- Beauty of Bangkok – street food. Just… don’t even bother eating in restaurants. The pad thai you get from that sketchy little stand on the street is better than the stuff you have to sit down to eat. And you’re gonna be able to fill yourself up with glass noodles, soup in a bag, and boiled oysters without spending more than 60 THB ($2) on a meal. If you get really hungry, eat two meals a day. You probably won’t need more than that.
- Bangkok has these cheap little bracelets that everybody buys. Be a conformist. You know you want to. That’s why you’re staying on Khao San Road. You can haggle them down to around 70 THB if you’re persistent.
- Like Pai, a lot of the best things to see in Bangkok (Reclining Buddha, Floating Markets, Weekend Market) are either free, or just a 100 THB entrance fee. The temples in general have the fee. The markets obviously don’t. We’ll call it 100 per day if you’re seeing the things you’re supposed to.
- This may come as a surprise, but bars and clubs in Bangkok are a little more off the wall than those in Pai. Especially if you’re gonna go see a ping pong show. They normally have an entrance fee of around 500 THB (possibly lower, but that’s the farang tax), and you’ll be spending a good deal on drinks too. Call it another 400 THB at least. But it’s worth it. Don’t you want to tell your friends that you watched a woman pop a balloon with a pussy dart?
By the time you make it, drunk, tired, and possibly horribly emasculated by a lady, back to your hostel, you’ll have topped out at (at most) 1890 THB, or $63. Holy shit! Okay, like I said, Bangkok is expensive. But again, I’m throwing a lot of different charges into this one day. I mean, if you cut out the ping-pong show alone (not that you shouldn’t go to one), then you’re down to around $35 for the day, and that gets even less if you don’t drink or buy souvenirs. Some things, like the tuk-tuk rides and the hostel, are basically unavoidable, but Bangkok is what you make it.
- Okay, here’s the money pit. You’re obviously here for the Full Moon Party, and nobody ever went to a 24-hour shitshow with the intent to pinch pennies. You’ve earned it, cut loose a little bit. Make sure you stay on the main beach of Haad Rin, where you’re close enough to the action to walk but far enough away to avoid the drunken thieves. Hostels in this range are gonna knock you back around 500-800 THB, or $15-25.
- Food costs the same on Koh Phangan as it does anywhere else in Thailand… roughly 60 THB per meal. Luckily, you won’t be eating much during your time on the island. Liquid lunches and all that.
- Likewise, there is less to do on the island when it’s completely devoted to partying. Of course, this isn’t necessarily true: there’s scuba diving, snorkeling, boat rides to hidden beaches, and lots of great stuff like that. But since those are generally more expensive (to the tune of $60-100), I won’t list it here. Check the end.
- The name of the game on the island is Bucket. The buckets are basically pails of vodka, Thai Red Bull (cue the arrhythmia), coke, and ice. That ice can mean solid water or, if you get one of the sketchier ones, potentially meth. Whatever floats your boat, man, it’s your party. Each one is 150 THB, which is obviously more than a beer… but you only need two in a night to fuck you up. Three is asking to black out.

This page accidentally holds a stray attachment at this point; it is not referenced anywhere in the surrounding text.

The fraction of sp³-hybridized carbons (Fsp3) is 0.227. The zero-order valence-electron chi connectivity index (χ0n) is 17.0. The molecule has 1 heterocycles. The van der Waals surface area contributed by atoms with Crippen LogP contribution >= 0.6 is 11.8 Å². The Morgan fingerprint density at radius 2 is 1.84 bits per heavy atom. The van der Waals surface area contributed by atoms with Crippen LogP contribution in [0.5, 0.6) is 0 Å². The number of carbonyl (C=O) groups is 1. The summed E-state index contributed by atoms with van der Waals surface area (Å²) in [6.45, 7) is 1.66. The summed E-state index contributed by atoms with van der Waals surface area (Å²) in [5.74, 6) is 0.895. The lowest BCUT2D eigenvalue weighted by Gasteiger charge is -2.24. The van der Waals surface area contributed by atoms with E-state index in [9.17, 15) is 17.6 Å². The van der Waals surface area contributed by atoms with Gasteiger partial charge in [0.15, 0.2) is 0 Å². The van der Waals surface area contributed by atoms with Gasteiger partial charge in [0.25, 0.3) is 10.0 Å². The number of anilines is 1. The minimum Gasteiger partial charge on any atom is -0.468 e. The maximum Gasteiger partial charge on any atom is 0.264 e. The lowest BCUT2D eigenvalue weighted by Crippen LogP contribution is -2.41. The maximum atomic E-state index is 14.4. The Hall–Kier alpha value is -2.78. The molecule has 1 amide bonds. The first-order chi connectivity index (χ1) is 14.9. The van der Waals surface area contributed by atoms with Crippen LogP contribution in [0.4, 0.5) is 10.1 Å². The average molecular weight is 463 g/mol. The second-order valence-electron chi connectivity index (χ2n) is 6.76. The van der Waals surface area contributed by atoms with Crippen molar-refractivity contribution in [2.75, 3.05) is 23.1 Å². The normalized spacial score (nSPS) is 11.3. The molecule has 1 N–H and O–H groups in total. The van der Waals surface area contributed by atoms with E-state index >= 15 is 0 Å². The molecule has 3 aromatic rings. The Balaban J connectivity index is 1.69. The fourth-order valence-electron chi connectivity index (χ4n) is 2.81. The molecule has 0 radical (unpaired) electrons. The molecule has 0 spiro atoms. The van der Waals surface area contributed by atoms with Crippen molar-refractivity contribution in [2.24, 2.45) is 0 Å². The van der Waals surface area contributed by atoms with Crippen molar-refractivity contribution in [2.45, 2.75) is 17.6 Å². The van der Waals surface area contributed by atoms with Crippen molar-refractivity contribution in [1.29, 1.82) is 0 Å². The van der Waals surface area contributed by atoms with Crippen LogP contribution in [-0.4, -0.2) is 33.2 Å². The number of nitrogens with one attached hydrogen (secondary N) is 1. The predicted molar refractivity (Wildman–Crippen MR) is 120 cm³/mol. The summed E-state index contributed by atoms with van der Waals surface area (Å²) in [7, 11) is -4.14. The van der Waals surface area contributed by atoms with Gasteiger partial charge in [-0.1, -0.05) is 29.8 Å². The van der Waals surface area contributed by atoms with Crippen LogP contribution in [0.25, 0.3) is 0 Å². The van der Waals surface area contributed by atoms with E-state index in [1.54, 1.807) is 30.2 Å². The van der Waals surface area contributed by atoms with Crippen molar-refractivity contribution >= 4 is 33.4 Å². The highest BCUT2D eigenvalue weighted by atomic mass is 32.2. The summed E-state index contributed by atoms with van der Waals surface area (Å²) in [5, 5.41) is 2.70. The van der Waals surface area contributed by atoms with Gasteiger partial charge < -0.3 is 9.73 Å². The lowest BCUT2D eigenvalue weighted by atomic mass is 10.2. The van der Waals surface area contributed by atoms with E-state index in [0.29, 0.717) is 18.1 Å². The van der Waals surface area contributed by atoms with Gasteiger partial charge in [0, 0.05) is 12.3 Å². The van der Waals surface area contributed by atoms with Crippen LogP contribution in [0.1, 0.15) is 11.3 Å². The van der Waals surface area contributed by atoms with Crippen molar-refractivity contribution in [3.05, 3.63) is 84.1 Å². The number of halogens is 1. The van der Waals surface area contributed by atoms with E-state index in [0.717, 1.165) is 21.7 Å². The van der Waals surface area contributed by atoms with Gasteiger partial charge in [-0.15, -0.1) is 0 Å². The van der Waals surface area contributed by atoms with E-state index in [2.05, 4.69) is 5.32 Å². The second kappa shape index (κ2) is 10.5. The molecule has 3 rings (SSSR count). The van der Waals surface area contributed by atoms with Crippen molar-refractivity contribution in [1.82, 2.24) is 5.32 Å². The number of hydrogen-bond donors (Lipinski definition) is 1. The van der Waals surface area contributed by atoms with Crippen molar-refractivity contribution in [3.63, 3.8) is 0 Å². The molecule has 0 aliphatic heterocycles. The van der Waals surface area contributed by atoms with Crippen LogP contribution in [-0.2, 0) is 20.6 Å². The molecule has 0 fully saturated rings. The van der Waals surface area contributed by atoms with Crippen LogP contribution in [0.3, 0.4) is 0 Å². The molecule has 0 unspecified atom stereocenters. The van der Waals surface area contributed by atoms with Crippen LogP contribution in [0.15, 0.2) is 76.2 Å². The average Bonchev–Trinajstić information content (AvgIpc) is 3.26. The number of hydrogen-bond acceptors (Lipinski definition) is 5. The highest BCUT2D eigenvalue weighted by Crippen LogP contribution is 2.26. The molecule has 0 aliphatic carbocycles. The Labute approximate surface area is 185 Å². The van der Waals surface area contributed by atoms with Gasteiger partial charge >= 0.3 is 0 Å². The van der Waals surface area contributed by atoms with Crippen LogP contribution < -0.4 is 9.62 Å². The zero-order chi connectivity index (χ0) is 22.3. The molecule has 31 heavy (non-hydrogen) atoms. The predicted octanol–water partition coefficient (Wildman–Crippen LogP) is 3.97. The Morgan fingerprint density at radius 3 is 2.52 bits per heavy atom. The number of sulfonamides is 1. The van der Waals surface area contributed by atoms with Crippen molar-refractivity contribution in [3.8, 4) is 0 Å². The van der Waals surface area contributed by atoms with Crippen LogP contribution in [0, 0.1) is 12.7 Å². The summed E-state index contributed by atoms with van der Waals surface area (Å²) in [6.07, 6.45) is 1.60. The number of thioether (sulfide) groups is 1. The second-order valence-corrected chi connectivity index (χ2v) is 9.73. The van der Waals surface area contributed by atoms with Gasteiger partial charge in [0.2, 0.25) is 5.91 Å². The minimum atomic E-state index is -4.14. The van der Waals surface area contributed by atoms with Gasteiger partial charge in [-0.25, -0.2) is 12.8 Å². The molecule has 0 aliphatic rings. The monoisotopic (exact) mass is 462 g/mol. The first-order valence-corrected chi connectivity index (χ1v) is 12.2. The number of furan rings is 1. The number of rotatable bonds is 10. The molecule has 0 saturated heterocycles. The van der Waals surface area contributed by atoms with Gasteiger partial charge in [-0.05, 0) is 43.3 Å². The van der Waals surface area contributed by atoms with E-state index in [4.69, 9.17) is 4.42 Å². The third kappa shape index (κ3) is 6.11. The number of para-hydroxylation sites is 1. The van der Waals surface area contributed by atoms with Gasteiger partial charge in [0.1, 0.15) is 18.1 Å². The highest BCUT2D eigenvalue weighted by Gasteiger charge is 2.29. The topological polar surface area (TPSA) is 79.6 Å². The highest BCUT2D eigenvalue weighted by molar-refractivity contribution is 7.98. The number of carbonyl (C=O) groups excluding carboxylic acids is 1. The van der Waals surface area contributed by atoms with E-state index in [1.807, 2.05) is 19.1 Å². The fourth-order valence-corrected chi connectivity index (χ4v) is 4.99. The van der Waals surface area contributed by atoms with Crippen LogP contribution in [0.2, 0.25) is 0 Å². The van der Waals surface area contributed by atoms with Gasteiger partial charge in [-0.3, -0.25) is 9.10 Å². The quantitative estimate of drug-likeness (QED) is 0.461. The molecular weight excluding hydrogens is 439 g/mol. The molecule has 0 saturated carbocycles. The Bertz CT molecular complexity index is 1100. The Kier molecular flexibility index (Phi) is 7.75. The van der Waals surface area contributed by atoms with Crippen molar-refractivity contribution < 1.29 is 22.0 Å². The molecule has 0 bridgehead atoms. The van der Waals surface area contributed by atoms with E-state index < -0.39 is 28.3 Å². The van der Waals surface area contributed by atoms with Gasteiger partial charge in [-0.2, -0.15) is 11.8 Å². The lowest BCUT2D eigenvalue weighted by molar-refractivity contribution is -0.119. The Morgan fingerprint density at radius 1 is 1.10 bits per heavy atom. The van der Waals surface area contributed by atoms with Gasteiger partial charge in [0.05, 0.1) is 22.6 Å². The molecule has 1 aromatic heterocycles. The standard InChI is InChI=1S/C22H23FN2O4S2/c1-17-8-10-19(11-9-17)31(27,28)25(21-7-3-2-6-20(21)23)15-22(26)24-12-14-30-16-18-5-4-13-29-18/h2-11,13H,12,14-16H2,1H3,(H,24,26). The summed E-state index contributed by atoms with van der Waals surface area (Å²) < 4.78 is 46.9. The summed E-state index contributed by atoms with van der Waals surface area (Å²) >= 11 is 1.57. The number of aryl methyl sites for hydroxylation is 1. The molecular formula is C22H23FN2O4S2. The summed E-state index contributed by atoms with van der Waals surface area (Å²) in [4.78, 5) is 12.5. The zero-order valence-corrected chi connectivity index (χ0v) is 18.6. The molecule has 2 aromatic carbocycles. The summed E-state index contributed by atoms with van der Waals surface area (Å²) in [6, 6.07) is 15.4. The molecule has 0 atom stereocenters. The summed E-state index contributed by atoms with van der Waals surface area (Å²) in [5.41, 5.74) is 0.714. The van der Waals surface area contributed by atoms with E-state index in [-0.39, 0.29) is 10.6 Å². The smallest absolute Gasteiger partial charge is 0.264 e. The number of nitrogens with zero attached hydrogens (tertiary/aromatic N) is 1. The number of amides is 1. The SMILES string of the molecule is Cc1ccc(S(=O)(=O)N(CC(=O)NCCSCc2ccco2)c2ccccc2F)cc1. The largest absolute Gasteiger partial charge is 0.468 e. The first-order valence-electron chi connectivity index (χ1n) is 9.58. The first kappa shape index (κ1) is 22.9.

- If it floats your boat, there are plenty of drugs on the island. Weed, shrooms, E, laughing gas, whatever. Of course, there are lots of police and sketchy drug dealers, so choose wisely. The bars on the hillside, like Mellow Mountain, offer shroom shakes for 500 THB each. You’ll want to try one before you leave.
Leaving the island is a little like leaving Vegas. It’s a boat full of brain-dead zombies moaning as they hurl over the side of a ferry. It’s worth it, but if you really live it up on the island, you can look forward to spending around 1570 THB, or $52, a day. This may originally seem like a smaller burden then Bangkok at first, but remember that Bangkok was a maximum and could be done for much less. This price for Koh Phangan is fairly average for the day, if not on the low side. Be careful how long you spend there… it’s easy to get sucked in.
Like most of the countries in Southeast Asia, you can easily get by with around $600-850 per month in Thailand. Of course, this is entirely dependent on your drinking habits and how much you actually want to get out and explore. Thailand is a huge tourist destination with a lot of must-dos that aren’t in the daily spendings. Everybody does them, so don’t miss out. Elephant rides will go for 2-3000 THB for 1-2 day excursions to the camp (just don’t use the saddles, which are terrible for their backs). Tiger cuddles in Chiang Mai can cost up to 1500 THB if you want to play with three different sizes of cat. Scuba diving in the islands can cost $220 to get certified or $60 just to try it. Make sure you keep these things in your budget if you’re going, because you’re gonna hate going home without a picture of an elephant stepping on your balls.
Despite the high daily costs listed above, I was able to manage with $25-30 per day, often going lower and rarely going higher. The drinking culture on the islands will put a heavier strain on your wallet, but it’s usually worth the trouble for your bank and your liver (and your dignity).
Cost of Inter-City Travel
- By Motorcycle: $5/day
- By Bus: $10-15
- By Train: $20
- By Ferry: $12
- By Plane: $50